“He’s a personal manager,” adds his lawyer, Susan Chana Lask. “The last thing he needs is to have a client say he went missing. That’s where it becomes defamation. It’s disparaging.”

Plus, Lask adds, “How could he be missing when he was sitting there in all of that film? That’s the question, right? The guy has email, he has a phone, it’s not hard to get him. She created this theme, ‘Billy’s missing! Where’s Billy?’ That’s editing, you know? In the movie, he’s in London, he’s in New York in her house, how could he be missing? You just have to make that up, and it is disparaging.” (Of course, filming took place over the course of a year. The plot point of his going MIA presumably took place off-camera, later in the filming process.)

Lask says the real reason her client was terminated was because Rivers lives “expensively” and his commission was becoming a pain to stomach.

Moreover, there appears to have been a disagreement over a charity auction on Celebrity Apprentice that Sammeth says he believes was part of the reason for his being fired. He helped raise money for Rivers’ on-screen contest, then refused to turn in the pledge money in the following weeks because the money wasn’t going directly to the charity involved. In emails obtained by The Daily Beast, he explained to Rivers that he was concerned they might be breaking the law by writing it off as a charitable contribution. Rivers wrote back that she was concerned he was going to screw up her chances of winning the show. “This is NOT A GAME and this is truly jeopardizing my career,” she said to him, in another email that was obtained by The Daily Beast. “Please call your accountant and issue the payment—or whatever you have to do. Just please settle this and get this over with. Love, Joan.”

Still, several friends of Rivers’ say privately that Sammeth’s disappearances were something she complained about over the years. They also point out that she didn’t edit the film, and therefore isn’t responsible for how he comes off in it. “She had no approval of anything,” says one friend. “She did not have final cut. It was a movie about her—it was not ‘her movie.’” (Efforts to reach the film’s directors, Ricki Stern and Annie Sundberg, were unsuccessful.)

Sammeth and his lawyer, meanwhile, caution against reading too much into an old lawsuit filed by Sammeth’s other big client, Cher, in which she too accused the manager of not being attentive enough to her needs.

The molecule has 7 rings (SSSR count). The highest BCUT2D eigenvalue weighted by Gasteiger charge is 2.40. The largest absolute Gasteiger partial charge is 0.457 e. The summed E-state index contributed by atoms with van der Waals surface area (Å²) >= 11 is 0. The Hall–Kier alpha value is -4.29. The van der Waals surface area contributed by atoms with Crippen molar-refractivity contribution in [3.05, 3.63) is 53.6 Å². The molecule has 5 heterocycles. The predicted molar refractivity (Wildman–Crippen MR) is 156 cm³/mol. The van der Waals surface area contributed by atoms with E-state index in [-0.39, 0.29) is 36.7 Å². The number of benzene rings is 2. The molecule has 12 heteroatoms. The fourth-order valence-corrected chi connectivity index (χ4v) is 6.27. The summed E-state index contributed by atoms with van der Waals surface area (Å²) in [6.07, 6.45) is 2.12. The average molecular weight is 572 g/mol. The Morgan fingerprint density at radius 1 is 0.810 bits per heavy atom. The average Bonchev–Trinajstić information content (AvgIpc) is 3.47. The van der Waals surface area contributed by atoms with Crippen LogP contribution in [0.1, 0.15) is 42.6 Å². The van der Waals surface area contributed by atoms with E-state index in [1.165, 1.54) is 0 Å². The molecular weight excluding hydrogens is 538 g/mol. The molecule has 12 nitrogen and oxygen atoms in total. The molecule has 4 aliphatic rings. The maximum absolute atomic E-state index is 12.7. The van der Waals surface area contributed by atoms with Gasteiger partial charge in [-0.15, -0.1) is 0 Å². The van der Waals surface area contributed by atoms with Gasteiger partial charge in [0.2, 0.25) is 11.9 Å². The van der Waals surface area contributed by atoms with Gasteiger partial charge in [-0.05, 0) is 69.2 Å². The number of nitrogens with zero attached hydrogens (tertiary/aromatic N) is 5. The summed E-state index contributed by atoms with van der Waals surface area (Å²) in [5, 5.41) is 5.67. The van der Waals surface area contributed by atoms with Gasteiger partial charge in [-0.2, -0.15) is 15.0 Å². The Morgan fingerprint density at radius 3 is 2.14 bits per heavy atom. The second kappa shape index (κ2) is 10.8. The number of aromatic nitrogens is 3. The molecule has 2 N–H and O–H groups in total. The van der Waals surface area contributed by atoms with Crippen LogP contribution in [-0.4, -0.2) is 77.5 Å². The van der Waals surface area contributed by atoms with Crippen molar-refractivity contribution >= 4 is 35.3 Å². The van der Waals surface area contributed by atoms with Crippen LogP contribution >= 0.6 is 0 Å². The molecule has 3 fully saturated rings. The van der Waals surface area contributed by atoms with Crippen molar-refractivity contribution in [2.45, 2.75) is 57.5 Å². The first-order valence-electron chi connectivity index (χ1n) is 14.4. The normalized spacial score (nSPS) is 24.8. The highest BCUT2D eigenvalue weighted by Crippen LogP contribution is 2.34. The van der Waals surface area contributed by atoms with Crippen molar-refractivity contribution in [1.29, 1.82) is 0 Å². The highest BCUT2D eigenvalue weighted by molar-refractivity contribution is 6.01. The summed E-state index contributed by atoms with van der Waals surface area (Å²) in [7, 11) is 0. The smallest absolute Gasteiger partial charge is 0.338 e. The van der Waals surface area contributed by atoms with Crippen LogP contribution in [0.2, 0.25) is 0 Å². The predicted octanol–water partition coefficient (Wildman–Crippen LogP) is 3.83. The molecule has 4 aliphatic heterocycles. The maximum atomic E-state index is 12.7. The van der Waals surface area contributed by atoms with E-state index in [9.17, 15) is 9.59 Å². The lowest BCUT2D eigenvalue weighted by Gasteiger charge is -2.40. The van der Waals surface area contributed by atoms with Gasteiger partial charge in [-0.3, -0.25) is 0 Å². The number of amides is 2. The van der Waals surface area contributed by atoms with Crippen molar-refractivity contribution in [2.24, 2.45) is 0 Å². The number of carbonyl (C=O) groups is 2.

In it, counsel for Cher describes how Sammeth, “unhappy” with life in Los Angeles, relocated to Northern California in the mid-'90s and “attempted to continue the relationship from his home via cellular telephone. Eventually, communications between the parties deteriorated and… Cher terminated the 20-year relationship.”

As Sammeth recalls it, going into the third-person, “With Cher, Billy did not want to become the live-in person in her life. I bought that house on purpose so I didn’t become a prisoner for Cher. You give them almost all of your life, and then as soon as Cher saw that I was going to Northern California, there was a big red flag called abandonment.”

He may have a point. After all, Cher is legendary for firing people, having gone through over half a dozen agents during the 1980s. According to a New Yorker article about Sammeth in 2002, Cher actually fired him once and rehired him four days later. Sammeth thinks the root of the drama between them comes from Cher’s upbringing. “Her mother was married eight times, and twice to the same guy,” he points out.

“Whatever happened between him and Cher, it was settled amicably,” Lask says. “In this business, people get hired and fired all the time. It’s a peculiar business with peculiar personalities with people who say ‘I love you, doll,’ and then terminate you.”

“I love Joan, I love Cher,” Sammeth says. “I do love them. This is not a bitter manager, he’s an upset manager, he’s angry. I got to a point—what is it? The Equal Rights Committee that said silence equals guilt.”

Actually, it was ACT UP, and the phrase was silence equals death.

“Well, that’s what happened to me,” he continues. “I got killed. By remaining silent about this, it became a convenient untruth! The film is bullshit, bullshit, bullshit!”

A rep for Rivers says in an email, “This is the claim of a former personal manager, who was properly terminated over one year ago. Billy Sammeth is now making claims for money to which he is not entitled, and I am confident that the judicial system will dispose of Mr. Sammeth's lawsuit in the appropriate manner.”

 

Jacob Bernstein is a senior reporter at The Daily Beast. He has also written for New York magazine, Paper, and The Huffington Post.

Additional reporting by Nicole Laporte.